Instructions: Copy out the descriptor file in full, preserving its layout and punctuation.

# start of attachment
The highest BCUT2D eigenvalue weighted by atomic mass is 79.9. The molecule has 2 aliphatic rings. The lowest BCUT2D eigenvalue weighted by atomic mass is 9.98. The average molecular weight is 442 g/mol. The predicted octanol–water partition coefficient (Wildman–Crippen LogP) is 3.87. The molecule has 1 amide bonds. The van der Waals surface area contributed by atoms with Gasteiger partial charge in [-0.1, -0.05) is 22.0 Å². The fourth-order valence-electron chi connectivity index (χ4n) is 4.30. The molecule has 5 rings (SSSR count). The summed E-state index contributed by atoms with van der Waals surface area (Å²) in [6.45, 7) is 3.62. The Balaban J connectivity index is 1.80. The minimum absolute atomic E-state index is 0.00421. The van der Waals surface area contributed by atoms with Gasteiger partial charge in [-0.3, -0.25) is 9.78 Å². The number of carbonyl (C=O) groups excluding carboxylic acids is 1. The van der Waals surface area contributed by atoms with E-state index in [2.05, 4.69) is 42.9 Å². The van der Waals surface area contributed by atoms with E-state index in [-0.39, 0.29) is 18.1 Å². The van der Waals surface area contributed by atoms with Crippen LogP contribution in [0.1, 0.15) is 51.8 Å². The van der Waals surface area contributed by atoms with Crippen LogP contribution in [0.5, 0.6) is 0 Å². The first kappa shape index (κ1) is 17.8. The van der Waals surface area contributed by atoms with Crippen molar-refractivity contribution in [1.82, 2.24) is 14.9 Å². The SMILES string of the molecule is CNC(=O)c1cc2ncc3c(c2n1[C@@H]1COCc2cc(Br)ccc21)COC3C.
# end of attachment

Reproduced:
The highest BCUT2D eigenvalue weighted by atomic mass is 79.9. The molecule has 2 aliphatic rings. The lowest BCUT2D eigenvalue weighted by atomic mass is 9.98. The average molecular weight is 442 g/mol. The predicted octanol–water partition coefficient (Wildman–Crippen LogP) is 3.87. The molecule has 1 amide bonds. The van der Waals surface area contributed by atoms with Gasteiger partial charge in [-0.1, -0.05) is 22.0 Å². The fourth-order valence-electron chi connectivity index (χ4n) is 4.30. The molecule has 5 rings (SSSR count). The summed E-state index contributed by atoms with van der Waals surface area (Å²) in [6.45, 7) is 3.62. The Balaban J connectivity index is 1.80. The minimum absolute atomic E-state index is 0.00421. The van der Waals surface area contributed by atoms with Gasteiger partial charge in [-0.3, -0.25) is 9.78 Å². The number of carbonyl (C=O) groups excluding carboxylic acids is 1. The van der Waals surface area contributed by atoms with E-state index in [2.05, 4.69) is 42.9 Å². The van der Waals surface area contributed by atoms with E-state index in [-0.39, 0.29) is 18.1 Å². The van der Waals surface area contributed by atoms with Crippen LogP contribution in [0.1, 0.15) is 51.8 Å². The van der Waals surface area contributed by atoms with Crippen LogP contribution in [0.5, 0.6) is 0 Å². The first kappa shape index (κ1) is 17.8. The van der Waals surface area contributed by atoms with Crippen molar-refractivity contribution in [1.82, 2.24) is 14.9 Å². The SMILES string of the molecule is CNC(=O)c1cc2ncc3c(c2n1[C@@H]1COCc2cc(Br)ccc21)COC3C.